So, looks like you can get a doctorate in Ministry to Emerging Generations now.
Jesus commands his followers to “go and make disciples of all nations.” Fulfilling the Great Commission in a rapidly changing, post-Christian world requires the church to think seriously about responding to the unique “nation” and culture of young people living in our midst. We need also to develop effective paradigms for understanding and reaching cultures of future emerging generations. In fact, the label “Emerging generations” is no longer limited to just teenagers. In addition, “adolescence” is no longer limited to those whose chronological age places them in their middle and high school years. Our growing understanding of early, middle, and extended adolescence has expanded the boundaries on both ends, resulting in a world where youth culture is shaping individuals in the emerging generations from birth through young adulthood.
This track will help those ministering to the emerging generations – youth pastors, children’s ministers, college/young adult ministers, and pastors – to work through the practical implications of living obediently to the Great Commission of Jesus Christ in today’s rapidly changing cultural context (including the changes yet to come). Members of the cohort will be equipped to embrace the task of “dual listening” as defined by John Stott: “We stand between the Word and the world with consequent obligation to listen to both. We listen to the Word to discover even more of the riches of Christ. We listen to the world in order to discern which of Christ’s riches are needed most and how to present them in their best light.” (The Contemporary Christian)
What the what?
I mean, I get it. I get why a seminary would create this program. It seems relevant. I’m sure there are a lot of pastors out there who want the kids to get off their lawns; I’ve met a few of them. And there’s been plenty of pop-theology/pop-psychology/pop-whatever books written on the subject – enough so that critical mass has been reached and stuff like this is going to explode all over the place. They’ll read a few books by Rob Bell, visit an “emerging” church that’s not self-sufficient but seems “hip”, write a paper, start a Twitter account, pat themselves on the back, and call it a day. They’ll get a degree to hang on the wall and some more college debt hanging around their necks, the seminary will get some extra tuition, and everyone wins.
Well, actually, nobody does.
There’s just so much silly inherent in this, I don’t know where to start. First off, this is just a screams out-of-touch-old-person talking to kids, in a program that won’t work. Secondly, post-Christian/changing cultural contexts sets off red flags for me. It assumes that there was some cultural context that was “Christian” and that we are, today, moving beyond that. It’s a silly reading of history because it ignores, well, basic reality, that cultural contexts of the past have been romanticized in this country and that those of us who do not fit those cultural contexts are, somehow, just brand new (like my brown skin is some kind of unexplained, and new, birth defect). It also ignores basic facts like, how, the percentage of foreign-born people in the US is finally returning to historical averages – and that the last fifty years, with it’s super low number, was the exception, not the norm. It also makes the assumption that the celebrated “nones” of today are any different from the thousands of years of C-and-E Christians that the church has experienced. The difference is that they don’t mind calling themselves “nones” now – a willingness that is important to acknowledge but doesn’t change the fact that the church has been dealing with this stuff since forever. And the simple fact is that none of this stuff came out of a vacuum. The “reality” of today comes from somewhere. If you want to blame someone, blame thirty years ago. The seeds of our reality was already there – even if you try to romanticize it away.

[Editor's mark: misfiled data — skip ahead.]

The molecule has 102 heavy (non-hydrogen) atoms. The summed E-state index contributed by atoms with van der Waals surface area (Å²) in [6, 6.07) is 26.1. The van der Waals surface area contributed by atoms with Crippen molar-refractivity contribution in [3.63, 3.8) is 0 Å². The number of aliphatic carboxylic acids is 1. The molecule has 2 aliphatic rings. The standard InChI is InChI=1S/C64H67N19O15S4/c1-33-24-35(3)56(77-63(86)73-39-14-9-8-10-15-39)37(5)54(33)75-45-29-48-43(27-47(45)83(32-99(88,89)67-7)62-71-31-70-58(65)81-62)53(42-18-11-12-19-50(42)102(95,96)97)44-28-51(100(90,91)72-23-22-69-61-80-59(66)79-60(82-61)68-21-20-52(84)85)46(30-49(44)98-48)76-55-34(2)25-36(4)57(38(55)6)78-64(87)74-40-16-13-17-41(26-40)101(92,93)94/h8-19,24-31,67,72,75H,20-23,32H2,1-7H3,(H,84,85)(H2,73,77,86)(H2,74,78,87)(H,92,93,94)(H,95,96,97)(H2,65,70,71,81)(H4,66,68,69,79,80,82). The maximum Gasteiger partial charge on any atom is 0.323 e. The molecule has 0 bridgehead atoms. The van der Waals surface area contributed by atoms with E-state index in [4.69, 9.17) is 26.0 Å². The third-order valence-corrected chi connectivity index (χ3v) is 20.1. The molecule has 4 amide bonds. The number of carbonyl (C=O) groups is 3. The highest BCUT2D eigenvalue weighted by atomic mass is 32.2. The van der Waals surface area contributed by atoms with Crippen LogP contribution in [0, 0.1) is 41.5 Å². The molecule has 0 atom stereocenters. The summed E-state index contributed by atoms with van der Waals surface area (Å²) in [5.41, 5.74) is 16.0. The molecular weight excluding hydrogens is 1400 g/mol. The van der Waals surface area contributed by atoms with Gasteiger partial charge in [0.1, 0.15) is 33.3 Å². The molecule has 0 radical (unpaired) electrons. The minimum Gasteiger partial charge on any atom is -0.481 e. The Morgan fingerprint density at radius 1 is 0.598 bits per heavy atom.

And this will not actually make a difference to anyone in the “emerging” generation. I’m willing to speak for all of us, right now. I’m willing to make generalizations, right now. I’m willing to stand up on the mic and say, with a loud voice, that this nonsense won’t work. And it won’t work because it says a lot of nothing. By labeling the “emerging generations” as “the nations,” you’ve already defined them as the outsiders. By poorly mixing discipleship with the Word, and ignoring the BAPTIZING part of the Great Commission, you’ve automatically assumed that these emerging generations do not belong with the “true path.” They are on the outside and this program is designed to, somehow, bring them inside, and make them part of the righteous. It masks faith with culture under the pretex of being open and new. This is silliness. We’ve just gone through Christmas, worked our way through Epiphany, and we’re about to see Jesus turn water into wine. If anyone has been paying attention to the lectionary, they’ll notice that there isn’t a lot of “bringing into the fold” that is being done in these stories. Rather, God seems to be breaking into the social contexts that we’ve created. And this is important – because if all social contexts are open to be broken, then all are objectively on the same level. Faith ends up being open to everyone, even those in the “emerging generations.” And I don’t see the Magi, or the shepherds, or the party goers being told to change their cultural or generation status at the door.
One thought on “Wait – I’m part of the “emerging generation” now?”
Oh dear, “develop effective paradigms” sounds like business-speak.
Comments are closed.